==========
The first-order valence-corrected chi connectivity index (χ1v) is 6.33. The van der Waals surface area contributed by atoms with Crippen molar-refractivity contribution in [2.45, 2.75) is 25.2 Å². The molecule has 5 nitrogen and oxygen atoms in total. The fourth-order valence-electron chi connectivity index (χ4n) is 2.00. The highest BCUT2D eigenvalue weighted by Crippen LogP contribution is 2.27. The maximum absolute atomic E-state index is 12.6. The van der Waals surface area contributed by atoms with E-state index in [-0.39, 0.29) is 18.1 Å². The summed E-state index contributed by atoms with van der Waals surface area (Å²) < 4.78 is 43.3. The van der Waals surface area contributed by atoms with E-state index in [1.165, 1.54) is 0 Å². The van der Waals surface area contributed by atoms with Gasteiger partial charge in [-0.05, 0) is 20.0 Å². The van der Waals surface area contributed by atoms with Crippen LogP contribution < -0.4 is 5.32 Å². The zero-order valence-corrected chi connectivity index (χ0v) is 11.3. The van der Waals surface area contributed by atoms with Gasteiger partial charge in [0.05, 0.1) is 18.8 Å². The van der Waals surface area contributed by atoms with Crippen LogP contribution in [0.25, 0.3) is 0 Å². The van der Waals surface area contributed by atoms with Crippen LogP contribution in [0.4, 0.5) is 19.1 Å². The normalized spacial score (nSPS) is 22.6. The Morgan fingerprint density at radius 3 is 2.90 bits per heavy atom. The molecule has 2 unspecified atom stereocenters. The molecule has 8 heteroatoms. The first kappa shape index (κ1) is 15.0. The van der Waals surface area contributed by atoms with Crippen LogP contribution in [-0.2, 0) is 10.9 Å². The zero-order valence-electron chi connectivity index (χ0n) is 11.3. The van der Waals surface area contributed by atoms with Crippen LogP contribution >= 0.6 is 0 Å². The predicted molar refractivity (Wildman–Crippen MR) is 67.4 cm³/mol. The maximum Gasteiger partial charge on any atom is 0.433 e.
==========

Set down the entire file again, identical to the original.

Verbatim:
The first-order valence-corrected chi connectivity index (χ1v) is 6.33. The van der Waals surface area contributed by atoms with Crippen molar-refractivity contribution in [2.45, 2.75) is 25.2 Å². The molecule has 5 nitrogen and oxygen atoms in total. The fourth-order valence-electron chi connectivity index (χ4n) is 2.00. The highest BCUT2D eigenvalue weighted by Crippen LogP contribution is 2.27. The maximum absolute atomic E-state index is 12.6. The van der Waals surface area contributed by atoms with E-state index in [-0.39, 0.29) is 18.1 Å². The summed E-state index contributed by atoms with van der Waals surface area (Å²) < 4.78 is 43.3. The van der Waals surface area contributed by atoms with E-state index in [1.165, 1.54) is 0 Å². The van der Waals surface area contributed by atoms with Gasteiger partial charge in [-0.05, 0) is 20.0 Å². The van der Waals surface area contributed by atoms with Crippen LogP contribution < -0.4 is 5.32 Å². The zero-order valence-corrected chi connectivity index (χ0v) is 11.3. The van der Waals surface area contributed by atoms with Gasteiger partial charge in [0.05, 0.1) is 18.8 Å². The van der Waals surface area contributed by atoms with Crippen LogP contribution in [0.25, 0.3) is 0 Å². The van der Waals surface area contributed by atoms with Crippen LogP contribution in [0.4, 0.5) is 19.1 Å². The normalized spacial score (nSPS) is 22.6. The Morgan fingerprint density at radius 3 is 2.90 bits per heavy atom. The molecule has 2 unspecified atom stereocenters. The molecule has 8 heteroatoms. The first kappa shape index (κ1) is 15.0. The van der Waals surface area contributed by atoms with Crippen LogP contribution in [-0.2, 0) is 10.9 Å². The zero-order valence-electron chi connectivity index (χ0n) is 11.3. The van der Waals surface area contributed by atoms with Crippen LogP contribution >= 0.6 is 0 Å². The predicted molar refractivity (Wildman–Crippen MR) is 67.4 cm³/mol. The maximum Gasteiger partial charge on any atom is 0.433 e.